It’s official. Two weeks ago, we reported that Opendoor — the four year-old, San Francisco-based company aiming to make it possible to buy and sell residential real estate with a few key strokes — was close to sealing up funding from SoftBank. Today, it’s announcing that the ink is dry on the deal.
The terms: SoftBank’s massive Vision Fund is investing $400 million for a minority equity stake in the company, with one of its five managing directors, Jeff Housenbold, taking a board seat. The round brings Opendoor’s total funding to slightly more than $1 billion, the vast majority of it raised in the last six months. (It had separately closed on $325 million in a June round that brought its total equity funding at the time to $645 million.)
The deal further cements its status as a unicorn, though we gather there wasn’t a huge bump in valuation with this newest round. Opendoor was, and continues to be, valued at north of $2 billion, says once source familiar with the deal, who declined to specify further.
The move is also another feather in the cap of Housenbold, who long ran the personal publishing company Shutterfly before joining SoftBank last year, and who has been closing deals left and right with the regional founders he has been tracking. Among other recent deals that have landed him on the board of directors: SoftBank’s investments in the dog-walking service Wag, the delivery service DoorDash, the construction company Katerra, and the e-commerce company Brandless.
At an industry event Tuesday night in San Francisco, Housenbold talked of SoftBank’s longtime and growing interest in real estate deals — interest underscored by yet deal that closed today: SoftBank also led a $400 million round in Compass, which helps home buyers, sellers, and renters find properties across the U.S. In fact, less than a year ago, the company raised $450 million, also led by SoftBank.
Asked yesterday how Opendoor and SoftBank came together, Opendoor cofounder and CEO Eric Wu tell us that Housenbold first approached Wu 18 months ago, before Housenbold joined SoftBank. “The minute he joined,” says Wu, “he reached out to me and let me know he was joining, saying if there was an opportunity to work together, to reach out to him.”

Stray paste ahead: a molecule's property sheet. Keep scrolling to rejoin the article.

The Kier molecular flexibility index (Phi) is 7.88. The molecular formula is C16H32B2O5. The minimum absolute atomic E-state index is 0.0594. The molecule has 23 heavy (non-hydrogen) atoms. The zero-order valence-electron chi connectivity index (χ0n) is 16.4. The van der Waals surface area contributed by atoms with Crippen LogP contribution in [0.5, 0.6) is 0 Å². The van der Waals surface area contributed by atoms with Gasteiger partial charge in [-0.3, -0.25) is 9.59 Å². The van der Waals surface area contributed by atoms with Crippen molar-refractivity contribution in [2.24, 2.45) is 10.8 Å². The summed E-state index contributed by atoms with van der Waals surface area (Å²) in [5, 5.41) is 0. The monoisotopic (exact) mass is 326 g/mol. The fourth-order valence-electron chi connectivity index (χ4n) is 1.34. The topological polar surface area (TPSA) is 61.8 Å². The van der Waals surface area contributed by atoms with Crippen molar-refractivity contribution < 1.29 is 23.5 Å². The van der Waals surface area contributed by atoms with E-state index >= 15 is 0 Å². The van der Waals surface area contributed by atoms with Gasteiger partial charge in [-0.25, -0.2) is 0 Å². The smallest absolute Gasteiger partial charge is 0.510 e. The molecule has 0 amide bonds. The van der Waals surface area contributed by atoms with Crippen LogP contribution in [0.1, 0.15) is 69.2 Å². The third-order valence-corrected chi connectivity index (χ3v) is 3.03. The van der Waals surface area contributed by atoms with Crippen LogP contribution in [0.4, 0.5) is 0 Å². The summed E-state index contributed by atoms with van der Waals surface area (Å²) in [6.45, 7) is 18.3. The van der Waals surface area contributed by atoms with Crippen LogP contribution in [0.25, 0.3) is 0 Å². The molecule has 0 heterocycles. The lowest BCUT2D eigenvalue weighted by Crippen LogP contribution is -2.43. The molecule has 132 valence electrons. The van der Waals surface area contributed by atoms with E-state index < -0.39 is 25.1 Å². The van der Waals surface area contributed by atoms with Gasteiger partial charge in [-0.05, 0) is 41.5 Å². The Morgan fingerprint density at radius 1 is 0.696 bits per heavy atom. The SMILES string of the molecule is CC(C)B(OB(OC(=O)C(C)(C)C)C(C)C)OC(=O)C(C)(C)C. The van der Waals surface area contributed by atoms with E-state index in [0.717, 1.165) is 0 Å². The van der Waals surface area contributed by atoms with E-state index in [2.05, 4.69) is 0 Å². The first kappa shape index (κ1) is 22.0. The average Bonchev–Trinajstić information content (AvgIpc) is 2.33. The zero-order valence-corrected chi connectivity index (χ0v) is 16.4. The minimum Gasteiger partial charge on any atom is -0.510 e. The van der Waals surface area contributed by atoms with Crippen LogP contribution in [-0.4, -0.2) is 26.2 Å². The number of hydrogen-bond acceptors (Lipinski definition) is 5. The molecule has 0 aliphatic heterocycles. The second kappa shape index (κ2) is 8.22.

Given Opendoor’s ambitious plans, now apparently was the time to do that, and it’s easy to see why. Representatives from the Vision Fund often talk of having the ambition and the patience to transform entire industries, and Opendoor is trying to upend the traditional home-buying process by bidding on homes sight unseen, agreeing to buy them, then — contingent on an inspection to verify the quality of the home —selling them, charging an average fee of 6.5 percent.
To date, Opendoor, which now employs roughly 950 people, has largely been working with people who need to sell their homes quickly because of a new job or other life event. But the company increasingly wants to help customers buy that next house, too. Indeed, toward that end, the company earlier this month acquired Open Listings, a four-year-old, L.A.-based startup that aimed to make it easier and cheaper for buyers to purchase homes by automating much of what an agent would do, thus reducing the fee an agent would traditionally take.
Opendoor never said what it planned to pay for Open Listings, which had raised $7.6 million from investors over the years, but Open Listings was the first acquisition for the company. And armed with $400 million in fresh capital, we probably shouldn’t be surprised to see Opendoor go shopping again.
Wu has also been talking about for years about a financial business that sounds closer now to fruition. “We’re doing some things around mortgages that will be integrated into the shopping experience,” he told us earlier this month, without wanting to elaborate further. Home improvement loans may also be on the horizon. (Wu says Opendoor “also wants to enable home buyers to personalize their experience.”)
Indeed, in addition to the substantial amount of equity funding that Opendoor has now raised to date, it has also now raised more than $2 billion in debt over the years.
Explains Wu of the two pillars, “We’re using the equity funding to invest in tech and software and to build an experience that enables a one-click [home-buying experience].” As for the debt, “That’s used to purchase real estate,” he says.